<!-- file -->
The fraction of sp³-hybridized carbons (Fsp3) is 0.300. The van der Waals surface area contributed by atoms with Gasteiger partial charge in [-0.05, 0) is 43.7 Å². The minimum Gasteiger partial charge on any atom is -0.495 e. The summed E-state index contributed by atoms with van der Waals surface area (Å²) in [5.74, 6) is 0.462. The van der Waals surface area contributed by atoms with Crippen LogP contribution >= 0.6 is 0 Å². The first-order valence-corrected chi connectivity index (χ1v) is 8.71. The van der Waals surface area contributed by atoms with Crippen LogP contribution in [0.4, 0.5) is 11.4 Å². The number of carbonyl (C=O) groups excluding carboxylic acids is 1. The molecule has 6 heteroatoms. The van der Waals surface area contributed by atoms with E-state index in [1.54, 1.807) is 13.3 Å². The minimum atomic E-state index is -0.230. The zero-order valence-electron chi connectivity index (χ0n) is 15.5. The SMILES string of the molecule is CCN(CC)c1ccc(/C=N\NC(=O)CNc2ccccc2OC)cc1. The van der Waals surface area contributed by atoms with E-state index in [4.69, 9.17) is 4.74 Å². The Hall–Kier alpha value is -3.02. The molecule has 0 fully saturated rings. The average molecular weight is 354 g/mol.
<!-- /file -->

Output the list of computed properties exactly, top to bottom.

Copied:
The fraction of sp³-hybridized carbons (Fsp3) is 0.300. The van der Waals surface area contributed by atoms with Gasteiger partial charge in [-0.05, 0) is 43.7 Å². The minimum Gasteiger partial charge on any atom is -0.495 e. The summed E-state index contributed by atoms with van der Waals surface area (Å²) in [5.74, 6) is 0.462. The van der Waals surface area contributed by atoms with Crippen LogP contribution >= 0.6 is 0 Å². The first-order valence-corrected chi connectivity index (χ1v) is 8.71. The van der Waals surface area contributed by atoms with Crippen LogP contribution in [0.4, 0.5) is 11.4 Å². The number of carbonyl (C=O) groups excluding carboxylic acids is 1. The molecule has 6 heteroatoms. The van der Waals surface area contributed by atoms with E-state index in [1.54, 1.807) is 13.3 Å². The minimum atomic E-state index is -0.230. The zero-order valence-electron chi connectivity index (χ0n) is 15.5. The SMILES string of the molecule is CCN(CC)c1ccc(/C=N\NC(=O)CNc2ccccc2OC)cc1. The van der Waals surface area contributed by atoms with E-state index in [4.69, 9.17) is 4.74 Å². The Hall–Kier alpha value is -3.02. The molecule has 0 fully saturated rings. The average molecular weight is 354 g/mol.